I know little about frame design but the seat tube on this frame is set at a more laid back angle than the head tube. Maybe this is the same to a greater or lesser degree on all frames. Unless you have the saddle well forward on a seat post with no set-back, you will be sitting well behind the bottom bracket. The handling is really sharp on this bike though. It turns into corners very nicely.

    DD.
  • Hi all!!

    My first post in a forum :)

    I know this is an old thread but would like to show you all my Dolan.
    Bought this as a bare frame years ago to use as winter bike.
    Started with a 105 5700 groupset and now runs part Ultegra 6800 with 50mm wheels.
    This bike/frame is amazing.
    I have several bikes and significantly more expensive but I still prefer the ride quality of this frame.
    The frame has loads of exposed seatpost and the stiffness of it is just right!!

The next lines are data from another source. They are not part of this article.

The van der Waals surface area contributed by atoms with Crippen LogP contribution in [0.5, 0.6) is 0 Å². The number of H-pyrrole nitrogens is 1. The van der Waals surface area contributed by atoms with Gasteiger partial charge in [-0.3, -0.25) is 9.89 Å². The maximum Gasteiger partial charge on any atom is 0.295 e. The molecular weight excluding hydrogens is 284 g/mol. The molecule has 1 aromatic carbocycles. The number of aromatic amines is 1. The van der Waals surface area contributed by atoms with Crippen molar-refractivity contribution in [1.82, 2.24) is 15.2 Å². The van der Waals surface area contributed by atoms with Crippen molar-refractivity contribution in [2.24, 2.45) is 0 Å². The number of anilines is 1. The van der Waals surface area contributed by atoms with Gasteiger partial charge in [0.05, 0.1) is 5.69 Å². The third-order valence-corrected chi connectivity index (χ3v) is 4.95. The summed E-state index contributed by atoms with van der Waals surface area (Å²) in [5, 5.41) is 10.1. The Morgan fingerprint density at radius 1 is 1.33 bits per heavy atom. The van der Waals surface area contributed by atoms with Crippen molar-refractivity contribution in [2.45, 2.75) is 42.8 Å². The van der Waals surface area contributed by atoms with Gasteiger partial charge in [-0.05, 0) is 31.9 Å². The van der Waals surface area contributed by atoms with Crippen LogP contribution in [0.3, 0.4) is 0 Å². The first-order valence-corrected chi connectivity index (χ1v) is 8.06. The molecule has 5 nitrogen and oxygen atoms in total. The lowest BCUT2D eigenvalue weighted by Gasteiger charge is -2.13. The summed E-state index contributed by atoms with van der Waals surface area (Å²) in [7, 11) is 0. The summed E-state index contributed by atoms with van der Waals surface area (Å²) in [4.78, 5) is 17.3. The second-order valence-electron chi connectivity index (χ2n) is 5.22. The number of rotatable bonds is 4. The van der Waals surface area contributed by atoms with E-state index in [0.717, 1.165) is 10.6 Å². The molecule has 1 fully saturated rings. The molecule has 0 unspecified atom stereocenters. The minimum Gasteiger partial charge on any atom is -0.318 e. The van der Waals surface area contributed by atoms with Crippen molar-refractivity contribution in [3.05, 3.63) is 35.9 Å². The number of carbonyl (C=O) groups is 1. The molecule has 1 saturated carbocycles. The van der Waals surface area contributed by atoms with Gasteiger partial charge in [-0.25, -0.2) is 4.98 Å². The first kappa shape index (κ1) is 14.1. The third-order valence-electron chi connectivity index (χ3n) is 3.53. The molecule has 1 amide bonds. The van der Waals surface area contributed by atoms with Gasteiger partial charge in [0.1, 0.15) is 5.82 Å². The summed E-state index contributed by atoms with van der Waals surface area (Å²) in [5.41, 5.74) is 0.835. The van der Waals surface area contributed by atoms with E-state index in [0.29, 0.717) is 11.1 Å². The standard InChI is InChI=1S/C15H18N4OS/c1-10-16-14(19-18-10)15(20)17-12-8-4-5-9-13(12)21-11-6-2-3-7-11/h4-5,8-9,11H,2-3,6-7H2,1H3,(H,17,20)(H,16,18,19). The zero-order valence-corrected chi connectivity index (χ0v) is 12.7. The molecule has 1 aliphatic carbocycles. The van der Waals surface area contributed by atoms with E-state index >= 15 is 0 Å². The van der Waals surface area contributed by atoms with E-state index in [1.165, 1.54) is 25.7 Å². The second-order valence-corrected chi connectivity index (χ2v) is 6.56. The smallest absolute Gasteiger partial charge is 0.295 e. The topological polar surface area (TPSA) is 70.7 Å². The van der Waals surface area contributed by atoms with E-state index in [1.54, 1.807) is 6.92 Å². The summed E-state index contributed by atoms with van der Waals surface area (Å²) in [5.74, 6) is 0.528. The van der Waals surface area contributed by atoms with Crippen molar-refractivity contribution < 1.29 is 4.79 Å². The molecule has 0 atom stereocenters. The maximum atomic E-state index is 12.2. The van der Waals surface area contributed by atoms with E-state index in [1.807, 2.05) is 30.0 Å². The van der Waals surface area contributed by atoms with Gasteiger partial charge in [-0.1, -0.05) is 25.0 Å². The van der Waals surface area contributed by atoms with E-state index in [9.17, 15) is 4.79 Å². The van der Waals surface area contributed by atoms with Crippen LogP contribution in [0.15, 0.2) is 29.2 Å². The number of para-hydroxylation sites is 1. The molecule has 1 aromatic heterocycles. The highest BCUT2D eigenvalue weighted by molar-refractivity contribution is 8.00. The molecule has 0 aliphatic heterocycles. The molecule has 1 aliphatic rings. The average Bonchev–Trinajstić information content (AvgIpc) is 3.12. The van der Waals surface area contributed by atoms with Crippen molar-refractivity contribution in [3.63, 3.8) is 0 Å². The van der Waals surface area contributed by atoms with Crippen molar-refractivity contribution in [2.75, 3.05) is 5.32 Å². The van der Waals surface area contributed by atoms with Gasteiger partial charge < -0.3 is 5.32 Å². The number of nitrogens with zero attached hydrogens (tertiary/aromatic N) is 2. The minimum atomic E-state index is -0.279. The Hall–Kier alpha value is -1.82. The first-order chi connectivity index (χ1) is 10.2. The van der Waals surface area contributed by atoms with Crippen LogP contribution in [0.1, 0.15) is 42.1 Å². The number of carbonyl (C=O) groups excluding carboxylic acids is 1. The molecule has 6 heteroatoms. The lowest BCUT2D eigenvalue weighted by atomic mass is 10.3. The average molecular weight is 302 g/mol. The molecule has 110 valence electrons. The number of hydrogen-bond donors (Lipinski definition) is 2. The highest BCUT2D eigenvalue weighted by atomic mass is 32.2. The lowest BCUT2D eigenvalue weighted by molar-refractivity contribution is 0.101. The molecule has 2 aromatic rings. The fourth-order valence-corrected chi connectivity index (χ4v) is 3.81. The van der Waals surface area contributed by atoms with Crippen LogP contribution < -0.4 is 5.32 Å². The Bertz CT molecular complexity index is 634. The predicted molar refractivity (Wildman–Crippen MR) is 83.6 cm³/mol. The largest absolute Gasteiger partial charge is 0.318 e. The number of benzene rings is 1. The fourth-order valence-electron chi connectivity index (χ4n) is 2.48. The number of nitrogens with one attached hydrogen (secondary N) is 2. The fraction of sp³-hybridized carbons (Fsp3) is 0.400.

Still have some bits to swap out and improve but that's the beauty of loving your bike.
    Do you all still have your Dolan?
    Thanks
    Luís

    RSjUhvNWdbR38vey6

    P.S. and no, and don't have a clue how this forum stuff works...
  • Start your own thread

    6JSAILMsAeDJofynojHADDG5VSqBmT7o90Ap_xcsxspLUipCcHwyj4ghcgLfHOflalWDgeh0SeD6rTKOkWOd8jKnB9YS4UvWYxcI2xkputSd3VhlbSWTVkeAA-_-fp0eye8WZPfHfQs-KCztszjBdHW7pKJFCRGVQ5xvWVh5r1O8vWQDubv7CAcnvhOwj7DP32KYA67jcwISIYFEsptctI6Vwon6fBj0ugXa2YWpf1C4906p7dkcfU5hv7Hzk-TPmOE-Kv1witbhr5F-Uqtr9pnF-v0x0uDw_CUjL8kvlDxtPxDmX_dId0TAzLRofE9o3dRI9mRceWl7zgXZDk3QYzlpESV3H9ET1PamZSFLPj0EDXB23P6ZANOUK1YyHpEOC-45PK2fmOnRTy-ifwH5zzasYdogOICuKKIfyJusKw2dUZdLalH0SGymeYdkI7v-yu5247vLR1NNFZzlRYhmtRCiINMlmpfVliAzFJK9WX0HudGNDqCCFKaqcBh3V4dlFX1qQTT9J4g0maRl_WPkBEEuQkWN5zKB6Vwj0CoorGbOjVa510WM2F-1SkhroP2OGccPDl_lsNYpmV0WuSdAlhEp6_k8OQqTNvFr8whBuDqVsSIx0f6ViaUKKryRAF3clmWOYpvlg6bdwRXYx0ziTfr2RRyVcclvsg=w756-h567-no
    I'm sorry you don't believe in miracles
  • Thanks :)
    Totally clueless with this forum stuff...
    Hope you all like it.